Good points AKAK. The reason Columbus needs to declare a snow emergency for 8 inches is b/c it is the 11th largest city in the nation and a city with a million people takes a lot longer to clear than Mansfield or Breckenridge.

    I know when I lived on Morse Rd. that 8 inches meant I couldn't even get out of my apartment b/c I would get stuck on Morse Rd. or the side streets getting to it.
     
  11. AKAK

    AKAK If you hear the siren its already too late Staff Member Tech Admin

    Hey.. 8 inches is one thing... but they can't handle 3 anymore. There is no excuse not to have salt on Dublin-Fucking- Granville Road or High Street before rush hour when it snows the night before...

    And even when they do get 8 they don't plow until its done... they plow until 8 hours per person is up.... "we're outta plowin money fer today"...
     
  12. Piney

    Piney Stay thirsty my friends Former Game Champion

    AKAK hit it right on the head. Snow removal and preparing the roads is what makes or breaks the drivers.

    In the south cities don't carry snow plows or salt trucks. So when snow hits they don't have anything to counter what is coming down. Here in Cleveland, and more specifically the snow belt I grew up in if they think it will snow over night the Salt trucks are out in full force to make sure when it snows... it melts instantly.

    It also helps having a few salt plants up here pulling salt from under Lake Erie for cheap Salt.

    I still remember my first year in Athens for school and we had 3 inches of snow and it cancelled classes for a few days... just amazed me. Then one faithful MLK weekend a bizarre snow storm hit and over a foot of snow came down. Classes were cancelled for a full week and some local schools were closed for almost 2 weeks due to having to use construction vehicles to remove snow and they had to use cinders instead of salt. Now that was sick.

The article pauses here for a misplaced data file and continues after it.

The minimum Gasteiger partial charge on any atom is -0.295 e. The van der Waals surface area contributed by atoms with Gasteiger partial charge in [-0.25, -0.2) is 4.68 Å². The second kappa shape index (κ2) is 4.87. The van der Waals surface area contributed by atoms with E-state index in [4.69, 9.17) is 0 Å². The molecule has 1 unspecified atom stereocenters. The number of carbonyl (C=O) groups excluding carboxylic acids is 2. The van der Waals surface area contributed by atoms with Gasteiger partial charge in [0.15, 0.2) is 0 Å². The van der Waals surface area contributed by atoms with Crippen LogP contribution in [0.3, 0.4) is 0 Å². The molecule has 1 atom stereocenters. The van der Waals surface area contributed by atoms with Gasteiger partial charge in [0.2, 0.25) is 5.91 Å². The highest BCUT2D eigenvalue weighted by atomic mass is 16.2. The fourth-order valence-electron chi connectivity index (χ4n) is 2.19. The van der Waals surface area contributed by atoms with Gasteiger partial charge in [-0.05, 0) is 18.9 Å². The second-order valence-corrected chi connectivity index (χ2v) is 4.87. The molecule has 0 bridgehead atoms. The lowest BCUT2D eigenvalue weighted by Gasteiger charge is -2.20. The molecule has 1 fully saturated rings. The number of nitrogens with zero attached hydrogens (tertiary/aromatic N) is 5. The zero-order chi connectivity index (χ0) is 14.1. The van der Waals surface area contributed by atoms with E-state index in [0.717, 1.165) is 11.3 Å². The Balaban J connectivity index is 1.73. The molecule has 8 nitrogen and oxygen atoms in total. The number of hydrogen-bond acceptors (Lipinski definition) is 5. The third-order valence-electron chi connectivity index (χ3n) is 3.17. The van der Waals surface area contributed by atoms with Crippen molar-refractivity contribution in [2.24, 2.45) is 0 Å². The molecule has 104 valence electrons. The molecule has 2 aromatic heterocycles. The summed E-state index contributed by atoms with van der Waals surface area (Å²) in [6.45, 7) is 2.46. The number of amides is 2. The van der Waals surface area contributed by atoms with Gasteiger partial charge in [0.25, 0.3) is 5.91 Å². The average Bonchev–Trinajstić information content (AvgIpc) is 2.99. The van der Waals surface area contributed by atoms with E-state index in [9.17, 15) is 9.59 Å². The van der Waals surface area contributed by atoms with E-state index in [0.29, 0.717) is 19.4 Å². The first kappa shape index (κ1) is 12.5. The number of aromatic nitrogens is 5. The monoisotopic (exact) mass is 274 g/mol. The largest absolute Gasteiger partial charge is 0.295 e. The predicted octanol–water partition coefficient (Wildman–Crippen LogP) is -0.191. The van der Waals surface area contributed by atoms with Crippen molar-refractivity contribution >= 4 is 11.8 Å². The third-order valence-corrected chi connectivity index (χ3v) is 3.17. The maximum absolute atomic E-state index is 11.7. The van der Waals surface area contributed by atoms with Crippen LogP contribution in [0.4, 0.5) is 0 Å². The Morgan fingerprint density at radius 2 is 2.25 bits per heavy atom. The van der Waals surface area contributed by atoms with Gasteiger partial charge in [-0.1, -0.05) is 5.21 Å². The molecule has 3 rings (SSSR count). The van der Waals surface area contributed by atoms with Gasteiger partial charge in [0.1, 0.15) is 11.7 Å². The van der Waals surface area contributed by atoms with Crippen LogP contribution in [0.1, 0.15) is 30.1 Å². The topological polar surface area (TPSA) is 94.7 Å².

The worst part of it all... By Thursday there was an emergency due to no beer trucks being able to drive into town due to the snow emergency and bars were actually running out of beer... thank god me and my buddies saw this comming and bought 20 cases of beer to get us through these hard times :beer:
     
  13. Thump

    Thump Hating the environment since 1994

    Now something that major should warrant the National Guard being sent in.
     
  14. buckeyefool

    buckeyefool He's back and better than ever!

    I can't agree more, that most of the problems that start in Columbus have to do with teh snow removal. I went to work on Weds morning and even the north side of 270 looked like it hadn't been touched at 7 am. I was like what the fuck it's not that bad.

    One thing growing up near Cincy like I did most of the small;er cities outside of the town have there own snow remval trucks that take care of the backroads and city streets leaving the city trucks and odot to take care of the major highways. Exapmle My brother works for the city of montgomery park and recreation and he work from 4 am to midnight yesterday clearing roads and the such. Of course that is a town that is filled with a WHOLE bunch of rich people. My brother alone has hit and destroyed the same guys 200 dollar mail box three times in the last two years. You would think this guy would listen to the city who has explained to him 3 times now that where he is putting his mailboz is in the right of way.
     
  15. OSUsushichic

    OSUsushichic Fired up! Ready to go! Staff Member

    Hey, I'm all for declaring a state of emergency -- whatever keeps those lunatics off the roads! I used to live in Durham, NC, and between the southerners who would drive 1 MPH and the northerners who would plow through at 75 MPH on icy roads, it was an ugly situation. It's just best if people stayed off the roads althogether down there! :biggrin: